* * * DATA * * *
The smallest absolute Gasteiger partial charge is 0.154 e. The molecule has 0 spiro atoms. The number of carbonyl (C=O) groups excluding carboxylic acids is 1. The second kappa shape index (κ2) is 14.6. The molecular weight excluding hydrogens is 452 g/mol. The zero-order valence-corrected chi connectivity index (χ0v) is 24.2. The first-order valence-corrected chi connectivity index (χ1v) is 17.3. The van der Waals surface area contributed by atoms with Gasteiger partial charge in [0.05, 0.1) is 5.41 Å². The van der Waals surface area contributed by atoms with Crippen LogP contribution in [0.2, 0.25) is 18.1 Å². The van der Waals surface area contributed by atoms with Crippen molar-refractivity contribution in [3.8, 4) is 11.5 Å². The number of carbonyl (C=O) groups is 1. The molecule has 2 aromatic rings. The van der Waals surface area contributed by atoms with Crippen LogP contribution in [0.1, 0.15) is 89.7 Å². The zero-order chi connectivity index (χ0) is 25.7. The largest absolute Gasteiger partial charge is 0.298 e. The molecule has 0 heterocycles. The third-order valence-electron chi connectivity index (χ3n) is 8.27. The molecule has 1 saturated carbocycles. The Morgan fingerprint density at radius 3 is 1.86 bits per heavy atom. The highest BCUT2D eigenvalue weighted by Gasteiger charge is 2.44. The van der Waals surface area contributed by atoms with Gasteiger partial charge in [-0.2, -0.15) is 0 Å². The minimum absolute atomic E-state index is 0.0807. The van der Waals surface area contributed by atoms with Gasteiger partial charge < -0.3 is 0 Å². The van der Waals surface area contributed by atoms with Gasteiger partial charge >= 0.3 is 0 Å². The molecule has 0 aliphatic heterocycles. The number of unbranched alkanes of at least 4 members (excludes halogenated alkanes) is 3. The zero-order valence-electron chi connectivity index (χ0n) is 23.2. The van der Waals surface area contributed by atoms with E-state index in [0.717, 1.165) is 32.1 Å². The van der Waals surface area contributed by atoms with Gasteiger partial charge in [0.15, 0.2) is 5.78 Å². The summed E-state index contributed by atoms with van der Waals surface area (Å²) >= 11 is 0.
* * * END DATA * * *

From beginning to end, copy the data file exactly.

The smallest absolute Gasteiger partial charge is 0.154 e. The molecule has 0 spiro atoms. The number of carbonyl (C=O) groups excluding carboxylic acids is 1. The second kappa shape index (κ2) is 14.6. The molecular weight excluding hydrogens is 452 g/mol. The zero-order valence-corrected chi connectivity index (χ0v) is 24.2. The first-order valence-corrected chi connectivity index (χ1v) is 17.3. The van der Waals surface area contributed by atoms with Gasteiger partial charge in [0.05, 0.1) is 5.41 Å². The van der Waals surface area contributed by atoms with Crippen LogP contribution in [0.2, 0.25) is 18.1 Å². The van der Waals surface area contributed by atoms with Crippen molar-refractivity contribution in [3.8, 4) is 11.5 Å². The number of carbonyl (C=O) groups is 1. The molecule has 2 aromatic rings. The van der Waals surface area contributed by atoms with Crippen LogP contribution in [0.1, 0.15) is 89.7 Å². The zero-order chi connectivity index (χ0) is 25.7. The largest absolute Gasteiger partial charge is 0.298 e. The molecule has 0 heterocycles. The third-order valence-electron chi connectivity index (χ3n) is 8.27. The molecule has 1 saturated carbocycles. The Morgan fingerprint density at radius 3 is 1.86 bits per heavy atom. The highest BCUT2D eigenvalue weighted by Gasteiger charge is 2.44. The van der Waals surface area contributed by atoms with Gasteiger partial charge in [-0.2, -0.15) is 0 Å². The minimum absolute atomic E-state index is 0.0807. The van der Waals surface area contributed by atoms with Gasteiger partial charge < -0.3 is 0 Å². The van der Waals surface area contributed by atoms with Gasteiger partial charge >= 0.3 is 0 Å². The molecule has 0 aliphatic heterocycles. The number of unbranched alkanes of at least 4 members (excludes halogenated alkanes) is 3. The zero-order valence-electron chi connectivity index (χ0n) is 23.2. The van der Waals surface area contributed by atoms with E-state index in [0.717, 1.165) is 32.1 Å². The van der Waals surface area contributed by atoms with Gasteiger partial charge in [0.15, 0.2) is 5.78 Å². The summed E-state index contributed by atoms with van der Waals surface area (Å²) >= 11 is 0.